Pay estate administrative expenses

Settle the Estate

To begin paying off the estate’s debt, start by paying the estate’s administration expenses.

These are expenses incurred during the administration of the estate throughout the legal probate process.

Typically, estate administration expenses include:

  • Attorney fees
  • Accountant fees
  • Tax advisors
  • Financial advisors
  • Appraisal services
  • Executor commission
  • Services related to the maintenance of estate property, such as cleaning fees, lawncare, and estate sales

Pay these bills from the Estate account, not a personal bank account.

Also, the executor commission, or the amount the executor is to be paid for serving as executor, will be determined by the deceased’s will or state law.

In some situations, the deceased’s will might state that the executor is to be given a specific asset of the estate, such as a car, for their payment.

As long as the will is legally valid, the executor can follow the instructions contained in the will.

Exclamation_Icon.svgEach state has their own payment priorities, so review the laws of the state where the deceased lived to confirm payment priority.

Helpful Tips


The executor or administrator should pay administrative expenses out of the estate bank account.

Whether the payments are made via online banking, check, or debit card, the executor or administrator should keep a record of payments made (including to whom, when, for what amount, and what the expense was for).

Copies of the estate bank account statements are usually sufficient to record which payments were made. They should be kept in a file with other important estate administration documents, such as letters of administration, court-related paperwork, and inventories.

The estate's bills and debt are also to be paid in a specific order, as determined by the laws of the state where the deceased lived.

Guides_Icon.svgRead More To learn more about the payment priority order, see the “Review Payment Priority Order” Task of the Guide.

The order of payments is particularly important for an “insolvent” estate, because some bills must be paid before others and lower priority bills might not get paid at all.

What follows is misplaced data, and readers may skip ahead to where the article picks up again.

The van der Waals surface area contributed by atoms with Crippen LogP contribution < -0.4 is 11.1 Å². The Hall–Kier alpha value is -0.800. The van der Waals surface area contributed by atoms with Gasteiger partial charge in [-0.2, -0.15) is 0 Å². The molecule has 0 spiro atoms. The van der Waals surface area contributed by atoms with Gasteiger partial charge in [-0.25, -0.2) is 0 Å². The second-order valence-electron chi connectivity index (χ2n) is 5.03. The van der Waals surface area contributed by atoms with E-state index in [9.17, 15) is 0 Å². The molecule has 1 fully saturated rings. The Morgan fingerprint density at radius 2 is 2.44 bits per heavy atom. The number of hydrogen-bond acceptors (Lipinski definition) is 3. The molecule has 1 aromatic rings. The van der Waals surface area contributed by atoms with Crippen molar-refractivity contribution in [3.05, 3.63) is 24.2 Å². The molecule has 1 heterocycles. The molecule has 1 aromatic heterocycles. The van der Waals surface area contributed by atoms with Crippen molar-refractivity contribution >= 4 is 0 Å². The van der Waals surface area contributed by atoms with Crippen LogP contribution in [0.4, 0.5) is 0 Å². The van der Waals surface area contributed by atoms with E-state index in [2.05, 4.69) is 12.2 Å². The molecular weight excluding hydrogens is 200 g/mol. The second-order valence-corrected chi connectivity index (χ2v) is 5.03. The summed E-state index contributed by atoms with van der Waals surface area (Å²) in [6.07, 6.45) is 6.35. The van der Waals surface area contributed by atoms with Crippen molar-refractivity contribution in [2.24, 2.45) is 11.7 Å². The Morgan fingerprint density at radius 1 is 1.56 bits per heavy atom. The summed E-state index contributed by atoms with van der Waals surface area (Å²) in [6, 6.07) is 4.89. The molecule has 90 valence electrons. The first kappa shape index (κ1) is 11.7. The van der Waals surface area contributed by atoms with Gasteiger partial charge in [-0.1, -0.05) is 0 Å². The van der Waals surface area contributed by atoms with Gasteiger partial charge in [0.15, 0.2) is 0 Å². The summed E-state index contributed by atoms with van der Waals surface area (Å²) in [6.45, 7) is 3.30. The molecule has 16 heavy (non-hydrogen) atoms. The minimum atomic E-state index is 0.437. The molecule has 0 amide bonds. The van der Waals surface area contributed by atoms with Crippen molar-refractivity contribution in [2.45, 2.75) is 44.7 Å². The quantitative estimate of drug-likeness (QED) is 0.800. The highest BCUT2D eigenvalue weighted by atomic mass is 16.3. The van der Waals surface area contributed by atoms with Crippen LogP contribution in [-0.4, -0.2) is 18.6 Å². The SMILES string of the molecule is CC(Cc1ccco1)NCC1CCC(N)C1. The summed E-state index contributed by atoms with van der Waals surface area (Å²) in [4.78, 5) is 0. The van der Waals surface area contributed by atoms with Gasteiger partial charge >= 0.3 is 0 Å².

Guides_Icon.svgRead More To learn more about “insolvent” estates, review the “determine solvency” Task of the Guide.

Exclamation_Icon.svgImportant Even if the estate has enough money and assets to pay all of its bills and debt, it is beneficial for the executor or administrator to pay bills in the order outlined by state law.

This could prevent or reduce the risk of conflict and disputes arising among beneficiaries, heirs, and creditors of the estate and demonstrates that the executor is performing their duties in accordance with state law.


When paying administrative expenses of the estate, the executor or administrator is usually entitled to payment for their role in settling the estate.

This is typically referred to as an executor commission.

Guides_Icon.svgFor more information on executor commissions, refer to the section, “identify executor.”

If the deceased’s will does not specify how the executor is to be compensated (or if there is no will), state law determines how much an executor can be compensated (usually a percentage of the estate’s total value).

Review the laws of the state where the deceased lived to determine how much the executor can be paid.

Personal Considerations


Does the will specify the executor must waive commissions?


This means the deceased did not want the executor to be compensated for their role.

Typically, this is done when the executor or administrator is also a beneficiary of the estate who will be compensated in another manner (such as receiving assets of the estate).

However, the deceased can opt to waive executor commissions for any reason.

If the deceased’s will waives executor commissions or says the executor is not to be compensated, the probate court will typically follow the deceased’s wishes.

This means the executor or administrator of the estate will likely not receive any payment for their services.

Most states defer to the deceased’s will for instructions, and will uphold the waiver of executor commissions as long as the deceased’s will was legally valid (e.g. the deceased was competent when they created the will and there were witnesses to the signing of the will).

However, an executor may ask the probate court to be compensated even if the will waives commissions.

Then, it will be up to the court whether to approve an executor’s request for commissions or not.


The executor or administrator may be entitled to compensation for their services in accordance with state law.

Typically, state laws allow executor’s to receive compensation equivalent to a percentage of the estate’s value.

However, the executor does not have to request compensation, and they can opt to waive their right to compensation if they so desire.

For instance, an executor may waive their right to compensation if they are also an heir of the estate.

Review the laws of the state where the deceased lived to determine how much of a commission the executor or administrator is entitled to receive.